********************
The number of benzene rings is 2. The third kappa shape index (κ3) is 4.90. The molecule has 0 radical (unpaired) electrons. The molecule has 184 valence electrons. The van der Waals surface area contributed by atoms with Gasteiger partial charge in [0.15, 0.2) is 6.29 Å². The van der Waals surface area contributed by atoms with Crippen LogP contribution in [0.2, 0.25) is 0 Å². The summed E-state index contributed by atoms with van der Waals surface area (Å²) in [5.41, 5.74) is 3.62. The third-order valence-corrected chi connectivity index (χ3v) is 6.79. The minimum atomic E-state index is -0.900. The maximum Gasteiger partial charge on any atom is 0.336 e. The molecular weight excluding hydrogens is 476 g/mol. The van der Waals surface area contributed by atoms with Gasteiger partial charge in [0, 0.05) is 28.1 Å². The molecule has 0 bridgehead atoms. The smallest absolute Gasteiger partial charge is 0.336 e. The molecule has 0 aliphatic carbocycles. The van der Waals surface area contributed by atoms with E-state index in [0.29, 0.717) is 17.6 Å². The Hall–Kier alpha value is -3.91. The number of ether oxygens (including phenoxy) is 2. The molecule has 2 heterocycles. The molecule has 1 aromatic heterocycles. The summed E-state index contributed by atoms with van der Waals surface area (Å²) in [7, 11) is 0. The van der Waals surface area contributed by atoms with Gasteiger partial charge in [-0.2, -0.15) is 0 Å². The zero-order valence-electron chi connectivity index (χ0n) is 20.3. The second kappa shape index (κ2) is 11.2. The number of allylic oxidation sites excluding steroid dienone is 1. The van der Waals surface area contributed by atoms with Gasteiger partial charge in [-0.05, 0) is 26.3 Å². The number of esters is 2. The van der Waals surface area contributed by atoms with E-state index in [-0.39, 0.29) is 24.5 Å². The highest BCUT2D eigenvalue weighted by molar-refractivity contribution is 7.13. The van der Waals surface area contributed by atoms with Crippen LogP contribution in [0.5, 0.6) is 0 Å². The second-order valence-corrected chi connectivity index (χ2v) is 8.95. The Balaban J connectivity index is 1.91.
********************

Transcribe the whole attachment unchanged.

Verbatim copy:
The number of benzene rings is 2. The third kappa shape index (κ3) is 4.90. The molecule has 0 radical (unpaired) electrons. The molecule has 184 valence electrons. The van der Waals surface area contributed by atoms with Gasteiger partial charge in [0.15, 0.2) is 6.29 Å². The van der Waals surface area contributed by atoms with Crippen LogP contribution in [0.2, 0.25) is 0 Å². The summed E-state index contributed by atoms with van der Waals surface area (Å²) in [5.41, 5.74) is 3.62. The third-order valence-corrected chi connectivity index (χ3v) is 6.79. The minimum atomic E-state index is -0.900. The maximum Gasteiger partial charge on any atom is 0.336 e. The molecular weight excluding hydrogens is 476 g/mol. The van der Waals surface area contributed by atoms with Gasteiger partial charge in [0, 0.05) is 28.1 Å². The molecule has 0 bridgehead atoms. The smallest absolute Gasteiger partial charge is 0.336 e. The molecule has 0 aliphatic carbocycles. The van der Waals surface area contributed by atoms with E-state index in [0.29, 0.717) is 17.6 Å². The Hall–Kier alpha value is -3.91. The number of ether oxygens (including phenoxy) is 2. The molecule has 2 heterocycles. The molecule has 1 aromatic heterocycles. The summed E-state index contributed by atoms with van der Waals surface area (Å²) in [7, 11) is 0. The van der Waals surface area contributed by atoms with Gasteiger partial charge in [-0.2, -0.15) is 0 Å². The zero-order valence-electron chi connectivity index (χ0n) is 20.3. The second kappa shape index (κ2) is 11.2. The number of allylic oxidation sites excluding steroid dienone is 1. The van der Waals surface area contributed by atoms with Gasteiger partial charge in [-0.05, 0) is 26.3 Å². The number of esters is 2. The van der Waals surface area contributed by atoms with E-state index in [-0.39, 0.29) is 24.5 Å². The highest BCUT2D eigenvalue weighted by molar-refractivity contribution is 7.13. The van der Waals surface area contributed by atoms with Crippen LogP contribution in [0.5, 0.6) is 0 Å². The second-order valence-corrected chi connectivity index (χ2v) is 8.95. The Balaban J connectivity index is 1.91.